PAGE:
For years, many have asserted that one of Tesla's major advantages over other automakers is its low battery cell cost. Tesla leans on multiple battery makers, has its own battery factory in partnership with Panasonic, and is working on its own proprietary battery cells.

It comes as no surprise Tesla is leading the battery game. It has been making EVs at scale for years and its Nevada Gigafactory and partnership with Panasonic have been a driving force for years as well. As it ramps up its own cells and moves to structural battery packs and other cutting-edge technologies, it's likely to pull ahead of rivals even more.

Electric cars are more expensive upfront than gas cars primarily due to expensive batteries. For years, we've been told that battery prices will drop and eventually cause EVs to reach price parity with gas cars. Some experts say the magic number is around $100 per kilowatt-hour (kWh).

According to a recent study by Cairn Energy Research Advisors – a firm that has been tracking battery costs among automakers – Tesla pays an average of $142 per kWh. Keep in mind, automakers don't tend to disclose this information, and Tesla has different deals with various battery makers in different locations (some producing its new 4680 cells). Nonetheless, based on averages, Tesla is clearly ahead, and it only stands to widen its lead. The firm stated via CNBC:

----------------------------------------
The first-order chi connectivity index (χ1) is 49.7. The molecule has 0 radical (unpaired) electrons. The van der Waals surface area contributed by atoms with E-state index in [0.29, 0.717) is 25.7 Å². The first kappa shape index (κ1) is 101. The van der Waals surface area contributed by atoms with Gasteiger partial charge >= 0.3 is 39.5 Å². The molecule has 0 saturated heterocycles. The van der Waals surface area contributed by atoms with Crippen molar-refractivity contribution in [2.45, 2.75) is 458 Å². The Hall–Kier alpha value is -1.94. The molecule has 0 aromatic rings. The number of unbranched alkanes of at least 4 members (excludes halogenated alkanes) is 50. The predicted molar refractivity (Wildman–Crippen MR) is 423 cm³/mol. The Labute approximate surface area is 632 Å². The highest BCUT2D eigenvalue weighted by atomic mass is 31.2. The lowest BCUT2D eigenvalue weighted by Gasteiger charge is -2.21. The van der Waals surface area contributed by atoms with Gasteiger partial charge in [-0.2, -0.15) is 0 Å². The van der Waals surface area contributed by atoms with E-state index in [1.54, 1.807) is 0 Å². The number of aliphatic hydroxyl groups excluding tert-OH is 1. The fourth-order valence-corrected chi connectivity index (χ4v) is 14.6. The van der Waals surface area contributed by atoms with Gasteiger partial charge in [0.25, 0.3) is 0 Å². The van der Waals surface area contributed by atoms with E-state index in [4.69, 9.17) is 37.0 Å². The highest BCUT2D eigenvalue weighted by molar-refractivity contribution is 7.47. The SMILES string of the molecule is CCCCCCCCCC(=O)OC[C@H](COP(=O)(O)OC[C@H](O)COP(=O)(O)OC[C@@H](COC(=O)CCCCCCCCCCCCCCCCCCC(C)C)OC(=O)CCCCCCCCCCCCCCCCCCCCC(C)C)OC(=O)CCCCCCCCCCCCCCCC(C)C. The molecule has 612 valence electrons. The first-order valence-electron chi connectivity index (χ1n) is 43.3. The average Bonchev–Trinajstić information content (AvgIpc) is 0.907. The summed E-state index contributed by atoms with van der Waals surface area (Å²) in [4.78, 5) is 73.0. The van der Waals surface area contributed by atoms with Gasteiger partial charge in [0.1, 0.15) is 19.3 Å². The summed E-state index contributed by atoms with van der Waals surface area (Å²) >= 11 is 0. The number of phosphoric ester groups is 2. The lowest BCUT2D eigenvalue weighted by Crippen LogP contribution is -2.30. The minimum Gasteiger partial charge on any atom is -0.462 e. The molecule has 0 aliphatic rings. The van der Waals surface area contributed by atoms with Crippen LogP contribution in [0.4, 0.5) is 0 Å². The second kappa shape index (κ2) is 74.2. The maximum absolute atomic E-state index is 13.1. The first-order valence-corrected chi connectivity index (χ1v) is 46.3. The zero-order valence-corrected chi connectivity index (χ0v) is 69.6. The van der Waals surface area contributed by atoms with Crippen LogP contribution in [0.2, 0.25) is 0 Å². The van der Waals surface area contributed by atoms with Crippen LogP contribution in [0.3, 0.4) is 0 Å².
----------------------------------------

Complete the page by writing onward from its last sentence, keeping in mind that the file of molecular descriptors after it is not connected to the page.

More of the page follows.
“According to Cairn ERA, Tesla pays an average of $142 per kilowatt hour (kWh) for battery cells purchased from its three suppliers: Panasonic, LG Chem and CATL. By comparison, GM pays an average of $169 per kWh for its battery cells while the industry average runs at about $186 per kWh. Paying far less than other automakers for lithium-ion battery cells allows Tesla to also lead the industry in the cost to manufacture EV battery packs. Cairns data estimates that Tesla’s battery packs cost, on average, $187 per kWh while GM’s packs cost $207 per kWh and the auto industry spends an average of $246 per kWh for battery packs.”

The Tesla battery cost above doesn't factor in its own in-house batteries since there are few details related to the manufacture and deployment of the 4680 cells. However, we do know it's happening, and it seems Tesla is surging ahead with the cells more quickly than it anticipated at its Battery Day event. Managing director of Cairn ERA Sam Jaffe added:

“Tesla is definitely putting the hammer down on the accelerator pedal. They see this as the crucial period and they’re building out their capacities. Look at what they’re doing in Shanghai and in Berlin and now in Austin, Texas. They’re just piling factory upon factory.”

Jaffe says Tesla will remain ahead over the next decade. However, he does eventually see companies like GM catching up. GM's goal is to get to the $100/kWh mark in partnership with LG Chem.

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